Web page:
I looked at my father and corrected my doctors name — a Pakistani immigrant. My father giggled like a child, said it incorrectly again, and continued eating.

That’s when I left the dinner table.

Over the course of the last two years, this doctor — this man — had spent hours studying literature just to keep me alive. Yet, my father couldn’t even take a couple of seconds to learn how to say his name.

This isn’t an uncommon occurrence. Growing up, I constantly listened while my white classmates mocked and butchered black, hispanic, and other ethnic names.

“Who would go through the pain of childbirth for 9 months just to name the baby Laquisha?”

“Why would you name your child Mohammad? This is America.”

“Your name is Pablo what?”

“How am I supposed to pronounce that?”

There is power in a name. Whether we like it or not, it is one of the most important identifiers in our lives. Entire brands are built on million dollar names like Kardashian and Trump. Barack Obama has been accused of links to terrorism just for having the middle name Hussein. When the newest Disney princess, Moana, proclaims in the movie“I am Moana” she is not simply claiming herself. She is claiming the weight and importance of her culture.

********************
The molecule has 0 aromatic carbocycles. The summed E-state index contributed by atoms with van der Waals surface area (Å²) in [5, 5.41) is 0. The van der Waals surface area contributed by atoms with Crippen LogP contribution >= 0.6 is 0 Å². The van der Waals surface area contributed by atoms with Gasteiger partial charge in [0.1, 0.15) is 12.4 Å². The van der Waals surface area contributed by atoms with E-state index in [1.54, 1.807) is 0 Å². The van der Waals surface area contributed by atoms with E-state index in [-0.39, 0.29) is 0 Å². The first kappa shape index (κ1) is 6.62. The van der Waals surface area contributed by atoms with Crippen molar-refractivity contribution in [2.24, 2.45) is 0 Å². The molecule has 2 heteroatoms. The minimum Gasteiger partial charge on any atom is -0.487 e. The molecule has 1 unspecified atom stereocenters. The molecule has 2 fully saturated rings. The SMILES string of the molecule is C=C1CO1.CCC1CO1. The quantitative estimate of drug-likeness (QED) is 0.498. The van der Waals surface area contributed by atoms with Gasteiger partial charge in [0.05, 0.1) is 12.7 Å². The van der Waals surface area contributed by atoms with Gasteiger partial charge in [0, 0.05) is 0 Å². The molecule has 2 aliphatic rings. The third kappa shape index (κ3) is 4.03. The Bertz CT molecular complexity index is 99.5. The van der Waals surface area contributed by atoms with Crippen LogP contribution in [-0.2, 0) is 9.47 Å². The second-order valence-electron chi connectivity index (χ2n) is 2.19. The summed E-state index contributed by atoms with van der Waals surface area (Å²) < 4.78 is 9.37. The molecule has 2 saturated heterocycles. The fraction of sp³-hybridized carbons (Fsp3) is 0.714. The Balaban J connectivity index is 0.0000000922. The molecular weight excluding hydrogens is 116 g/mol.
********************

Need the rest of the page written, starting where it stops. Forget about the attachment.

I am Kathryn Poe.

I am.

Think about that.

I understand that names are difficult — I myself am terrible at pronunciation — but they are important. Names are representative of culture and family history. When an ethnic name is ‘dumbed down’ for an American speaker, something beautiful is lost. American culture should absorb, not reject, diversity in every form. How can we argue that we, as a society, provide fair representation if we can’t even try to get a name right?

“It’s just too hard.”

Racism is a subtle beast.

If Tomi Lahren can call out Seal on Twitter for mispronouncing her name and get the full support of conservative America, then I expect them to defend Laquisha too.

Violence Against White America Exists. Oppression against White America Does Not. Here’s Why:

“THIS IS A HATE CRIME!”

I read, scrolling through Twitter when I should have been in bed. I had been watching videos of baby otters for about 15 minutes, and I was starting to transition into puppies when the headline first caught my attention.

#BLMKiddnappings